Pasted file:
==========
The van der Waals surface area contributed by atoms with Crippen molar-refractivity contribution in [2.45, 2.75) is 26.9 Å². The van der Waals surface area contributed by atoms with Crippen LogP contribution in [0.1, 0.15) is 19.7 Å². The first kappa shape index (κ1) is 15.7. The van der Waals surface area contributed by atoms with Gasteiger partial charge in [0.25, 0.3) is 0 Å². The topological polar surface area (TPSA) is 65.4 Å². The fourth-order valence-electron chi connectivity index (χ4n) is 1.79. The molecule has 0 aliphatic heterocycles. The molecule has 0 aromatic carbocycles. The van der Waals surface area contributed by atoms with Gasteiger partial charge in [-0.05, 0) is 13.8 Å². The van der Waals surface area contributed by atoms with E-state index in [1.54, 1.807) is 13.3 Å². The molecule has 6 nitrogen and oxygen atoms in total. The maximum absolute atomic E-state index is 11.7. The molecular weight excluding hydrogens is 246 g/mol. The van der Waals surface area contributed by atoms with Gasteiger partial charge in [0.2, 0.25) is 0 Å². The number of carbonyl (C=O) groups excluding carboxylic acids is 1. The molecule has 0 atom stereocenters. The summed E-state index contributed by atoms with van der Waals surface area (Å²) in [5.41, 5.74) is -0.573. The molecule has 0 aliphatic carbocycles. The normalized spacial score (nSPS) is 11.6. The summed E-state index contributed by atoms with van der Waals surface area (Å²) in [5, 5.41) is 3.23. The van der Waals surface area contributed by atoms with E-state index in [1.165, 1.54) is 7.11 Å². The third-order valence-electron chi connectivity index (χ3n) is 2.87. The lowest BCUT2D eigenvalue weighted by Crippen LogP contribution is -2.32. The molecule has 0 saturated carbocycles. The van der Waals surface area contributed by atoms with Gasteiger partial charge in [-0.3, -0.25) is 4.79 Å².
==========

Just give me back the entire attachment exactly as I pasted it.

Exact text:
The van der Waals surface area contributed by atoms with Crippen molar-refractivity contribution in [2.45, 2.75) is 26.9 Å². The van der Waals surface area contributed by atoms with Crippen LogP contribution in [0.1, 0.15) is 19.7 Å². The first kappa shape index (κ1) is 15.7. The van der Waals surface area contributed by atoms with Gasteiger partial charge in [0.25, 0.3) is 0 Å². The topological polar surface area (TPSA) is 65.4 Å². The fourth-order valence-electron chi connectivity index (χ4n) is 1.79. The molecule has 0 aliphatic heterocycles. The molecule has 0 aromatic carbocycles. The van der Waals surface area contributed by atoms with Gasteiger partial charge in [-0.05, 0) is 13.8 Å². The van der Waals surface area contributed by atoms with E-state index in [1.54, 1.807) is 13.3 Å². The molecule has 6 nitrogen and oxygen atoms in total. The maximum absolute atomic E-state index is 11.7. The molecular weight excluding hydrogens is 246 g/mol. The van der Waals surface area contributed by atoms with Gasteiger partial charge in [0.2, 0.25) is 0 Å². The number of carbonyl (C=O) groups excluding carboxylic acids is 1. The molecule has 0 atom stereocenters. The summed E-state index contributed by atoms with van der Waals surface area (Å²) in [5.41, 5.74) is -0.573. The molecule has 0 aliphatic carbocycles. The normalized spacial score (nSPS) is 11.6. The summed E-state index contributed by atoms with van der Waals surface area (Å²) in [5, 5.41) is 3.23. The van der Waals surface area contributed by atoms with E-state index in [1.165, 1.54) is 7.11 Å². The third-order valence-electron chi connectivity index (χ3n) is 2.87. The lowest BCUT2D eigenvalue weighted by Crippen LogP contribution is -2.32. The molecule has 0 saturated carbocycles. The van der Waals surface area contributed by atoms with Gasteiger partial charge in [-0.3, -0.25) is 4.79 Å².